I subscribe to the Knowable Word blog and enjoy the articles by Peter Krol. On October 25, 2019, his blog published a guest post by Angie Stanley about a “journible.” The link is to “Why I Love Journibles” (October 25, 2019) https://www.knowableword.com/2019/10/25/why-i-love-journibles/ . Before reading the post, I had never heard of a “journible.” While a “journible” is available for purchase for different books of the Bible, you can take a notebook or journal with blank pages and write the Scripture on one page and your notes, observations, etc. on the opposing page. Right now, I am studying 1 John. Even though I have spent a lot of time in my studies, after reading the article, I decided to “journible” 1 John. So far, I have discovered benefits from using a “journible.”
Angie Stanley’s post lists five concrete benefits from using a “journible.” First, using a “journible” “slows me down.” It makes sense that writing out the Scripture takes more time than reading the text. More time is necessary when a Bible student proofreads the written text comparing it to the text in their Bible. I am using a 9.75”x7.5” composition notebook (100 sheets) with wide line spacing. The Bible is the ESV translation with super giant print. By using a Bible with super giant print, I believe I reduce my copying errors.
Second, by using a “journible”, “observations come to mind.” She is correct when she writes [italics in the original]:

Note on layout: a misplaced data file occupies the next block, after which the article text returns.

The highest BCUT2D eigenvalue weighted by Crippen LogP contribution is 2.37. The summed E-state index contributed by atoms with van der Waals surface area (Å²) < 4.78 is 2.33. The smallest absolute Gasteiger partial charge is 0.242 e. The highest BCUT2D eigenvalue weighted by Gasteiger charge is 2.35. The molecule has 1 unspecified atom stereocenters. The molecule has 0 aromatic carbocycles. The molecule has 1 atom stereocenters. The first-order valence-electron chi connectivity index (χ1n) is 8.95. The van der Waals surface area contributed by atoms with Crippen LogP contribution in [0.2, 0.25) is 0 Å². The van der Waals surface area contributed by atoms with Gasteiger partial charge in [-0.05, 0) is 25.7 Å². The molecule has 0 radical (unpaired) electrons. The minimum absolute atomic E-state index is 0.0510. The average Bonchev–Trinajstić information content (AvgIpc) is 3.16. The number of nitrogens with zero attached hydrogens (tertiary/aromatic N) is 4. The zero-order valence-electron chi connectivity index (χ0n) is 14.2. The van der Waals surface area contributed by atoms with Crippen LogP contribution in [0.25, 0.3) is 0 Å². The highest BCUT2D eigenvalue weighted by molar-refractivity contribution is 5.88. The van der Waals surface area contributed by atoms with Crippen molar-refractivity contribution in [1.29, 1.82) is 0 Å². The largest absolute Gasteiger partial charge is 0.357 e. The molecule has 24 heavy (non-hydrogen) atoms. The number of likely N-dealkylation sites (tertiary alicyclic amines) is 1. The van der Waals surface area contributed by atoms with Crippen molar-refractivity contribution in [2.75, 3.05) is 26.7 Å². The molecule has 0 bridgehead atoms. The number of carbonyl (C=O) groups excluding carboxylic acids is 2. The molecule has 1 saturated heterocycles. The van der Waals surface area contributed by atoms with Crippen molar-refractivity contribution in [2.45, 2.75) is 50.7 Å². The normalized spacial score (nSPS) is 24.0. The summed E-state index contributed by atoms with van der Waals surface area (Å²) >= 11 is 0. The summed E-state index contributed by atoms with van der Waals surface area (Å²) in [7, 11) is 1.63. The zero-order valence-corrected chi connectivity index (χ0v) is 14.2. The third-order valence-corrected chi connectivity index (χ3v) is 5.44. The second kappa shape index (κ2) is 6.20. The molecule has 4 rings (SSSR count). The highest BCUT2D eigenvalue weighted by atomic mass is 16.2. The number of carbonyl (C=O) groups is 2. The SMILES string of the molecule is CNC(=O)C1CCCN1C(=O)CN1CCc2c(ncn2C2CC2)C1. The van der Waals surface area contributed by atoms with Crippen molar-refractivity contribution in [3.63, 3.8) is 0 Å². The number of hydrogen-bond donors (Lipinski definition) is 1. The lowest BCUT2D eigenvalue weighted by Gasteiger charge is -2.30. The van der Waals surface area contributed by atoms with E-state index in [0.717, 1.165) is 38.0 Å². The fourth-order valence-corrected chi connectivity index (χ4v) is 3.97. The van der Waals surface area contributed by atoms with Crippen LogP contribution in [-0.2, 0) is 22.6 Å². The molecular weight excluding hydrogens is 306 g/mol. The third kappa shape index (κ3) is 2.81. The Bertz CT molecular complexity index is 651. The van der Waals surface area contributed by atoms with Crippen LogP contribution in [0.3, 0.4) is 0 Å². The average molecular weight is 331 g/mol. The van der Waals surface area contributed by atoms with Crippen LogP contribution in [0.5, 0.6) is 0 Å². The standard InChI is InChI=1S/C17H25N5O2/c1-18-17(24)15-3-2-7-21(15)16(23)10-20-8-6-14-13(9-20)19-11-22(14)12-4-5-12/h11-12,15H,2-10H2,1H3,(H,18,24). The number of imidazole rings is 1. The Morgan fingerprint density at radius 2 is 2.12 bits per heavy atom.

… the exercise of physically writing out a passage word for word presents a prime opportunity to observe details within the text.
Even though I have studied 1 John in detail, “journibling” reveals some interesting aspects. For example, while not earth-shattering, in the first four verses John uses the word “which” six times. In Greek, six uses of hos or hostis the ESV translates as “which” or “that which.”
Third, using a “journible” helps the “themes jump out.” By writing out the text, it becomes easier to see repetitions of words and phrases and other clues to the author’s intent. I have been “journibling” one paragraph a page or even using two pages for one paragraph. I believe this technique helps me better appreciate the themes. For example, the theme of confession, forgiveness, and cleansing reveals itself in 1 John 1:5-10.
Fourth, using a “journible” helps “answers present themselves.” My experience, even though it is limited, is consistent with what Mrs. Stanley writes:
Because writing out a passage allows my brain time to process what it is reading, this approach lends itself to being attentive to answers to questions that may surface, even as I write.
In addition to answering questions, using a “journible” helps me formulate questions of the text. It is conducive to asking the 5 W’s and H questions.
Finally, the “journible” becomes a reference. While I am still “journibiling,” what she says is true. My notebook will be a permanent record of my study of 1 John, and what I took away at this time in my life.
Angie Stanley’s post is a great post, and a recommend you read it at knowableword.com.
Thanks for your interest in the stevebelsheim.com blog.
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